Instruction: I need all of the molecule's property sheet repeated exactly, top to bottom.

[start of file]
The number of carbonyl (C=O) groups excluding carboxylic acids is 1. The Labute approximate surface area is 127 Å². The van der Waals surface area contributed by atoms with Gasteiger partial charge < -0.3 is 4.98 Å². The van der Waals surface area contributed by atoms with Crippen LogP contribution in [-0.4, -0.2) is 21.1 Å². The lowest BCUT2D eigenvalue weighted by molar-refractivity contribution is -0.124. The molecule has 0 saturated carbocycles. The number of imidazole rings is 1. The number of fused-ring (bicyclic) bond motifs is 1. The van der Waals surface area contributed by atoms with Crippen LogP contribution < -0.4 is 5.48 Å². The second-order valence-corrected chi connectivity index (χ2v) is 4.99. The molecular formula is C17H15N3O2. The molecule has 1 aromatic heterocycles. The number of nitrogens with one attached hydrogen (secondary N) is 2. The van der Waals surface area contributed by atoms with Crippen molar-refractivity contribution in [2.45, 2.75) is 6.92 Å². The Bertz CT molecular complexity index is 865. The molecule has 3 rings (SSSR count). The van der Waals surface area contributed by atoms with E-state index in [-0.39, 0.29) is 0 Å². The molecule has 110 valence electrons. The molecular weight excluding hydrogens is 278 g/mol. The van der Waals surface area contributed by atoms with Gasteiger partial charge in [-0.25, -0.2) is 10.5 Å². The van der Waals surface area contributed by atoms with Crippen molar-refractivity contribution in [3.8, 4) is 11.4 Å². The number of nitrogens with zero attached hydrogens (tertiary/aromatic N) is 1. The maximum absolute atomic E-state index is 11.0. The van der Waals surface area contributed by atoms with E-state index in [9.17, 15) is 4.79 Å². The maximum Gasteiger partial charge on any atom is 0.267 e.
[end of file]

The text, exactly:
The number of carbonyl (C=O) groups excluding carboxylic acids is 1. The Labute approximate surface area is 127 Å². The van der Waals surface area contributed by atoms with Gasteiger partial charge < -0.3 is 4.98 Å². The van der Waals surface area contributed by atoms with Crippen LogP contribution in [-0.4, -0.2) is 21.1 Å². The lowest BCUT2D eigenvalue weighted by molar-refractivity contribution is -0.124. The molecule has 0 saturated carbocycles. The number of imidazole rings is 1. The number of fused-ring (bicyclic) bond motifs is 1. The van der Waals surface area contributed by atoms with Crippen LogP contribution < -0.4 is 5.48 Å². The second-order valence-corrected chi connectivity index (χ2v) is 4.99. The molecular formula is C17H15N3O2. The molecule has 1 aromatic heterocycles. The number of nitrogens with one attached hydrogen (secondary N) is 2. The van der Waals surface area contributed by atoms with Crippen molar-refractivity contribution in [2.45, 2.75) is 6.92 Å². The Bertz CT molecular complexity index is 865. The molecule has 3 rings (SSSR count). The van der Waals surface area contributed by atoms with E-state index in [-0.39, 0.29) is 0 Å². The molecule has 110 valence electrons. The molecular weight excluding hydrogens is 278 g/mol. The van der Waals surface area contributed by atoms with Gasteiger partial charge in [-0.25, -0.2) is 10.5 Å². The van der Waals surface area contributed by atoms with Crippen molar-refractivity contribution in [3.8, 4) is 11.4 Å². The number of nitrogens with zero attached hydrogens (tertiary/aromatic N) is 1. The maximum absolute atomic E-state index is 11.0. The van der Waals surface area contributed by atoms with E-state index in [9.17, 15) is 4.79 Å². The maximum Gasteiger partial charge on any atom is 0.267 e.